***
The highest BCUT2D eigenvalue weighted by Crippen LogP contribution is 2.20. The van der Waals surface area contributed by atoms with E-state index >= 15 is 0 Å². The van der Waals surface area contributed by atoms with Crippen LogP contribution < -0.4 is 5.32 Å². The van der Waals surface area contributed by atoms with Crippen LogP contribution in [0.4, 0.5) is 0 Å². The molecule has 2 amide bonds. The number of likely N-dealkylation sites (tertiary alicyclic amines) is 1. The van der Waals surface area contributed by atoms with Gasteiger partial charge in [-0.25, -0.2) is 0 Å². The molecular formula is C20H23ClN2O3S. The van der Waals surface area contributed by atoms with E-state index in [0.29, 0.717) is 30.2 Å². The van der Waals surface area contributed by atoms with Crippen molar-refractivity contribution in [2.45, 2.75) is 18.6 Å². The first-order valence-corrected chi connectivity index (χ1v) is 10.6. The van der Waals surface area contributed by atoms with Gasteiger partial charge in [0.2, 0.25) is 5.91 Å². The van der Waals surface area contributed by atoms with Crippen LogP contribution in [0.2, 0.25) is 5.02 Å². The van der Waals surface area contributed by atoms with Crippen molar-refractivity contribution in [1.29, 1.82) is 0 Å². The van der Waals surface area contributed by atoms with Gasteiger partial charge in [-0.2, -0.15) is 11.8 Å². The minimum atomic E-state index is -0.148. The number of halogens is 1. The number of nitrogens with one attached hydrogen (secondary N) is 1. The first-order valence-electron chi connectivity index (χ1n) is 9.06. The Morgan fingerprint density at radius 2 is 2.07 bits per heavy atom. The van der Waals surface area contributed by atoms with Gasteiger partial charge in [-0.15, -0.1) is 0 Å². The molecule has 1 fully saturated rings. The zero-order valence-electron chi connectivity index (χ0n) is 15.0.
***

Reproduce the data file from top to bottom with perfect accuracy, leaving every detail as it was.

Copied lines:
The highest BCUT2D eigenvalue weighted by Crippen LogP contribution is 2.20. The van der Waals surface area contributed by atoms with E-state index >= 15 is 0 Å². The van der Waals surface area contributed by atoms with Crippen LogP contribution < -0.4 is 5.32 Å². The van der Waals surface area contributed by atoms with Crippen LogP contribution in [0.4, 0.5) is 0 Å². The molecule has 2 amide bonds. The number of likely N-dealkylation sites (tertiary alicyclic amines) is 1. The van der Waals surface area contributed by atoms with Gasteiger partial charge in [-0.25, -0.2) is 0 Å². The molecular formula is C20H23ClN2O3S. The van der Waals surface area contributed by atoms with E-state index in [0.29, 0.717) is 30.2 Å². The van der Waals surface area contributed by atoms with Crippen molar-refractivity contribution in [2.45, 2.75) is 18.6 Å². The first-order valence-corrected chi connectivity index (χ1v) is 10.6. The van der Waals surface area contributed by atoms with Gasteiger partial charge in [0.2, 0.25) is 5.91 Å². The van der Waals surface area contributed by atoms with Crippen LogP contribution in [0.2, 0.25) is 5.02 Å². The van der Waals surface area contributed by atoms with Crippen molar-refractivity contribution in [1.29, 1.82) is 0 Å². The van der Waals surface area contributed by atoms with Gasteiger partial charge in [-0.2, -0.15) is 11.8 Å². The minimum atomic E-state index is -0.148. The number of halogens is 1. The number of nitrogens with one attached hydrogen (secondary N) is 1. The first-order valence-electron chi connectivity index (χ1n) is 9.06. The Morgan fingerprint density at radius 2 is 2.07 bits per heavy atom. The van der Waals surface area contributed by atoms with Gasteiger partial charge in [-0.15, -0.1) is 0 Å². The molecule has 1 fully saturated rings. The zero-order valence-electron chi connectivity index (χ0n) is 15.0.